Metz and Fütterer reply
The accusations of Worthy et al. about our Brief Communication1 do not relate to the scientific data of Quist and Chapela4. Our concern was exclusively over the quality of the scientific data and conclusions, which would have been the same whatever the motivation of the criticism.
Bad science can only undermine our understanding of nature, and the making of constructive public policy. The statement that “commercially vested interests” (that is, ties to Syngenta/ Novartis) are “central to” criticisms of the data in ref. 4 is as useless in addressing the scientific issues as would be an accusation that these data were tainted by a grudge between Chapela and his former employer (the same company). Although our connections to industry are irrelevant to the scientific issues, and hence do not warrant disclosure, we feel compelled to dispel the mischaracterization of Worthy et al.. One of us (M. M.) had TMRI funding for only one-sixth of his study at UC Berkeley, and the other's (J. F.) alleged link to TMRI relies entirely on someone else's former Berkeley association. Both of us currently have research funding exclusively from the public sector.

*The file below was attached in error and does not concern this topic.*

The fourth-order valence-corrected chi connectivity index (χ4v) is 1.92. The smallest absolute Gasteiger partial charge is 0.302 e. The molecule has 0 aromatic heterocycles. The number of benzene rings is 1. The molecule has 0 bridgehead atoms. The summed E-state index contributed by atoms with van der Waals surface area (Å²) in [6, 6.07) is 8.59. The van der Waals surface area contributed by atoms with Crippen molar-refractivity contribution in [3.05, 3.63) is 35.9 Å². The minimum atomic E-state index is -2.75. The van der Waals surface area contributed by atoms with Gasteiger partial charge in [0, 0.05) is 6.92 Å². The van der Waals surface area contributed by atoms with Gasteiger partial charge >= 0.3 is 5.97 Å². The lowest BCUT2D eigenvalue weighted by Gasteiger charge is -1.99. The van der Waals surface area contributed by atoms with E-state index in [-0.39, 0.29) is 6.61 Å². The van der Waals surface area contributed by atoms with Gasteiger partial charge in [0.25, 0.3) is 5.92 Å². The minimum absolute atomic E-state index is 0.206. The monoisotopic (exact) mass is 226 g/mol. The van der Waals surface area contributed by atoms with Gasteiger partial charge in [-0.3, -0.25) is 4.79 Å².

We are not unlike many scientists in that we have shared research and funding with industry at some point. In stating that we have “compromised positions”, Worthy et al. wrongly imply that private-sector funding strips us of integrity and legitimacy in the arena of scientific discourse. Far from promoting “scientific freedom and balance”, this presumption tars any scientist who can be suggested to have worked with the private sector. The only threat to academic freedom that seems to have materialized from the Berkeley/TMRI collaboration is this attitude towards scientists who might have industry links.
Metz, M. & Fütterer, J. Nature 416, 600–601 (2002).
Kaplinsky, N. et al. Nature 416, 601 (2002).
Quist, D. & Chapela, I. H. Nature 416, 602 (2002).
Quist, D. & Chapela, I. H. Nature 414, 541–543 (2001).